How to Fix a Heat Pump Freezing Up in Winter: Your Ultimate Guide

Source: GREE

As an HVAC technician, your job doesn’t end with the HVAC system installation; maintenance and troubleshooting are a big part of the routine. A common issue you might encounter during the winter months is a heat pump freezing up on your client. This guide from GREE will walk you through the causes of a frozen heat pump and how to fix it, ensuring optimal performance and client satisfaction.

How Do Heat Pumps Work?

A heat pump transfers heat from one place to another. During winter, it extracts heat from the outside air (even when it's cold, there's still heat in the air) and moves it inside to warm the home. This process is facilitated by refrigerant, a substance with a very low freezing point that can absorb and release heat as it circulates through the heat pump.

The Heat Pump Refrigerant Process:

Here's how refrigerant moves through a heat pump system:

  1. During the heating cycle, the heat pump's outdoor unit has a coil that acts as an evaporator. The refrigerant inside the heat pump lowers the temperature of the coil below the ambient outdoor temperature, causing the coil to absorb heat from the outdoor air. The absorbed heat causes the low temperature liquid refrigerant to change state to a warmer vapor.
  2. This vapor is then compressed by the heat pump's compressor. Compressing the gas increases its pressure, causing it to become hot.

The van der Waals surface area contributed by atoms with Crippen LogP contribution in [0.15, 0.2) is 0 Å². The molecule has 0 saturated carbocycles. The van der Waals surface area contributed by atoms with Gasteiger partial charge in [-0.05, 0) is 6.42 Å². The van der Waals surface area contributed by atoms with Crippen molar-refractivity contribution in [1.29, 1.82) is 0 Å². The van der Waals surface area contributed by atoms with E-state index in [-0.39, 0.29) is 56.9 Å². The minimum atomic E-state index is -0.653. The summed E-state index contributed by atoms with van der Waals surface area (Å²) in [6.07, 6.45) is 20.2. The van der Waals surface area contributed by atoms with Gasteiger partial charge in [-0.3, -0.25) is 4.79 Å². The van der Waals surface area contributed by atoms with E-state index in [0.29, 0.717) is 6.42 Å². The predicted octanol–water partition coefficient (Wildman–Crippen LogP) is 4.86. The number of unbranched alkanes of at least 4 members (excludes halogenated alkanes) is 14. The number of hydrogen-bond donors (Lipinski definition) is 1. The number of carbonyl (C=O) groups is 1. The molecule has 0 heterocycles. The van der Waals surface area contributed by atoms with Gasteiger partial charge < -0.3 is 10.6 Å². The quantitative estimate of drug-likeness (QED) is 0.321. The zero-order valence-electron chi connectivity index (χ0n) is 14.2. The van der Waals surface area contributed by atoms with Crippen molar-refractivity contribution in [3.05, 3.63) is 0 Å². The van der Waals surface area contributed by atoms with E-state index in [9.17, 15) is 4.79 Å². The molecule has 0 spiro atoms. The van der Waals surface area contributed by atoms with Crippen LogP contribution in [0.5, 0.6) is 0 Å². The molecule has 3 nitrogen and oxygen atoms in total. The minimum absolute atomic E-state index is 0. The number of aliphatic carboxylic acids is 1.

3. The hot refrigerant vapor then moves to the indoor unit's coil, where it releases its heat into the home. As the refrigerant releases heat into the home, it cools and condenses back into a liquid.
  4. The refrigerant, now a cool liquid again, returns to the outdoor unit to repeat the cycle.

Understanding the Causes of a Heat Pump Freezing in Winter

When the heat pump is extracting heat from the outdoor air, the outdoor coil's surface temperature can get very cold. Any moisture in the air that meets the coil can condense and freeze on the coil's surface.

The freezing of condensate is more common in colder climates or during particularly cold periods. This is why heat pumps have a defrost cycle to periodically melt any frost or ice that builds up on the outdoor unit. However, the right circumstances can build on each other to stop the defrost cycle from working properly and lead to heat pumps freezing up in the winter.

Here are some additional items that can lead to a heat pump freezing in the winter.

  1. A malfunctioned defrost cycle: As previously mentioned, the defrost cycle keeps the air conditioner warm and prevents heat pump freeze-up. If the defrost cycle is malfunctioning in a cold environment, it can easily be the culprit behind a frozen heat pump. There are a multitude of things that can cause it to malfunction including low refrigerant, a faulty thermostat, incorrect thermostat settings, and extremely humid and cold winter conditions.
  2. Extreme weather and temperatures: In addition to extreme cold potentially being the cause of defrost cycle malfunctions, if a heat pump gets covered in snow and freezing rain from extreme weather conditions it certainly won’t help and can exacerbate any issues going on inside the heat pump. Make sure the heat pump is installed above the snow line, and in a place where water will not drip onto it. If conditions outside are too extreme for the heat pump to bear, attempts to kick the unit into defrost mode may fail, or the unit may struggle to melt the ice. It’s important to help your client select a heat pump mini-split system that is suitable for their outdoor environment, GREE is proud to offer the Multi+ Ultra for contractors & their clients in extreme outdoor climates.